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Assessing the repeatability, robustness to disturbance, and parent‐offspring colony resemblance of collective behavior


Fisher, David et al. (2019), Assessing the repeatability, robustness to disturbance, and parent‐offspring colony resemblance of collective behavior, Dryad, Dataset,


Groups of animals possess phenotypes such as collective behaviour, which may determine the fitness of group members. However, the stability and robustness to perturbations of collective phenotypes in natural conditions is not established. Furthermore, whether group phenotypes are transmitted from parent to offspring groups with fidelity is required for understanding how selection on group phenotypes contributes to evolution, but parent-offspring resemblance at the group level is rarely estimated. We evaluated the repeatability, robustness to perturbation, and parent-offspring resemblance of collective foraging aggressiveness in colonies of the social spider Anelosimus eximius. Among-colony differences in foraging aggressiveness were consistent over time but changed if the colony was perturbed through the removal of individuals, or via individuals’ removal and subsequent return. Offspring and parent colony behaviour were correlated at the phenotypic level, but only once the offspring colony had settled after being translocated, and the correlation overlapped with zero at the among-colony level. The parent-offspring resemblance was not driven by a shared elevation but could be due to other environmental factors. The behaviour of offspring colonies in a common garden laboratory setting was not correlated with the behaviour of the parent colony nor the same colony’s behaviour once it was returned to the field. The phenotypes of groups represent a potentially important tier of biological organisation, and assessing the stability and heritability of such phenotypes helps us better understand their role in evolution.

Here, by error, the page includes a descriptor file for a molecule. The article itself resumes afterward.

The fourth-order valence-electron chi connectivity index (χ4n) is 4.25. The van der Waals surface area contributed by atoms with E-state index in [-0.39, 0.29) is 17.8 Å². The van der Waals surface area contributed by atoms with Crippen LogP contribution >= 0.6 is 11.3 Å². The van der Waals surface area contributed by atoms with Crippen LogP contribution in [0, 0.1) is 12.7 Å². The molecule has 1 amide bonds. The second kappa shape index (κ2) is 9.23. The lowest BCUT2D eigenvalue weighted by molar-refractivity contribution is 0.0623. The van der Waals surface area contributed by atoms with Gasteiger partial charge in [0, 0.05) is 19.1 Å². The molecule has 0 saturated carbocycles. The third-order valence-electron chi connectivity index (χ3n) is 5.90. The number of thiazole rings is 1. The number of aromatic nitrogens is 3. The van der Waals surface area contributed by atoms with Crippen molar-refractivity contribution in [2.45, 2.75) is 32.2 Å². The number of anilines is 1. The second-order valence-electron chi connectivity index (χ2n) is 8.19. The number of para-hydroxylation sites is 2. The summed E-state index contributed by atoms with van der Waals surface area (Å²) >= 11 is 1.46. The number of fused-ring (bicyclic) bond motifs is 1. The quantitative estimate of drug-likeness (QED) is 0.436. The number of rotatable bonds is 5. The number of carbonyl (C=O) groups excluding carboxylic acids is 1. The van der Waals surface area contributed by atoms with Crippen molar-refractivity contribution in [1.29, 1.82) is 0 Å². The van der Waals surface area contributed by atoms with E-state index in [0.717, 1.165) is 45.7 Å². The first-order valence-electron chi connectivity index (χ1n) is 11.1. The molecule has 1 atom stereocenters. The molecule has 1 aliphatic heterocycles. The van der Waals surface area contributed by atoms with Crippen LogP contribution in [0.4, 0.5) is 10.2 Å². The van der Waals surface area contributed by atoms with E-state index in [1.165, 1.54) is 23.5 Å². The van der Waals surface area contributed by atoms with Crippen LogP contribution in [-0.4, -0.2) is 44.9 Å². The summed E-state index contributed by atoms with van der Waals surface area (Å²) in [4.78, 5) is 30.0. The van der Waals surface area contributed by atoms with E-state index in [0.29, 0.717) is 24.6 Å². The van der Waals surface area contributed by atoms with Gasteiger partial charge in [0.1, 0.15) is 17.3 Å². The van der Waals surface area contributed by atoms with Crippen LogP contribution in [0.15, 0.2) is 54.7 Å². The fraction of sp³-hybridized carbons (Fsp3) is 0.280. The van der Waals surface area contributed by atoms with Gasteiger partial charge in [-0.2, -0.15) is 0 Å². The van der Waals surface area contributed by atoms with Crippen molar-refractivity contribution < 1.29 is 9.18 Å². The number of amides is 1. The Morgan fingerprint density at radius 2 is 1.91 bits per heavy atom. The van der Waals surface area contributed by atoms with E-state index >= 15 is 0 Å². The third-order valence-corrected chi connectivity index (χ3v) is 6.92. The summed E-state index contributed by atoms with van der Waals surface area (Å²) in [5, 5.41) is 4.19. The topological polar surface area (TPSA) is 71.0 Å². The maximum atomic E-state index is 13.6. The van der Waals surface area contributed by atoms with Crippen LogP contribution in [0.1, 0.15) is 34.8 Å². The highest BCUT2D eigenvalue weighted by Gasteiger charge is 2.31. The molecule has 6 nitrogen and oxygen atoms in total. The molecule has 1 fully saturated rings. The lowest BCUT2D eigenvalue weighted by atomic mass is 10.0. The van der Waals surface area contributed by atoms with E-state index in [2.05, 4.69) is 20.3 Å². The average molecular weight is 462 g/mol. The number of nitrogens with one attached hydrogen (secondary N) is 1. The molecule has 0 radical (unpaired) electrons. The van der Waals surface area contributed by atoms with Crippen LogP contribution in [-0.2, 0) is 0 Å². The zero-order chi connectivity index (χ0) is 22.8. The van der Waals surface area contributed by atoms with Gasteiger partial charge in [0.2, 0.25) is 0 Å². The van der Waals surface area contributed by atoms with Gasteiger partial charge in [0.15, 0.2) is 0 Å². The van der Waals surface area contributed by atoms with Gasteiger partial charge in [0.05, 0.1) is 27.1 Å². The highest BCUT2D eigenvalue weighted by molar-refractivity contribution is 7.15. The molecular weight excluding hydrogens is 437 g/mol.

For full data collection and analysis methods, please see the associated paper. But in brief:


We located 45 colonies of social spiders (Anelosimus eximius) in Ecuador, and repeatedly assayed them for behaviour. We then removed some spiders from 2/3 of them (the "disturbance"), and tested those subsets in a laboratory. We then returned 15 subsets back to their original colony, and the other 15 were placed into vegetation within 5-10m of the original colony ("bud" colonies). We then assayed both the original colonies and the newly founded colonies repeatedly.


To analyse it we used multivariate mixed effect models in the R package "MCMglmm" to determine the among colony covariance in foraging aggression between pre- and post-disturbance assays, and if this differed between colonies that had individuals removed, individuals removed and then returned, and colonies that were not disturbed. We also related pre-disturbance assays to tests in the laboratory and to the assays on the bud colonies.

Usage Notes

See ReadMe file ("Herit & robust to disturb ReadMe.docx") and R code file ("Herit & robust to disturb R code.R") for how to use the dataset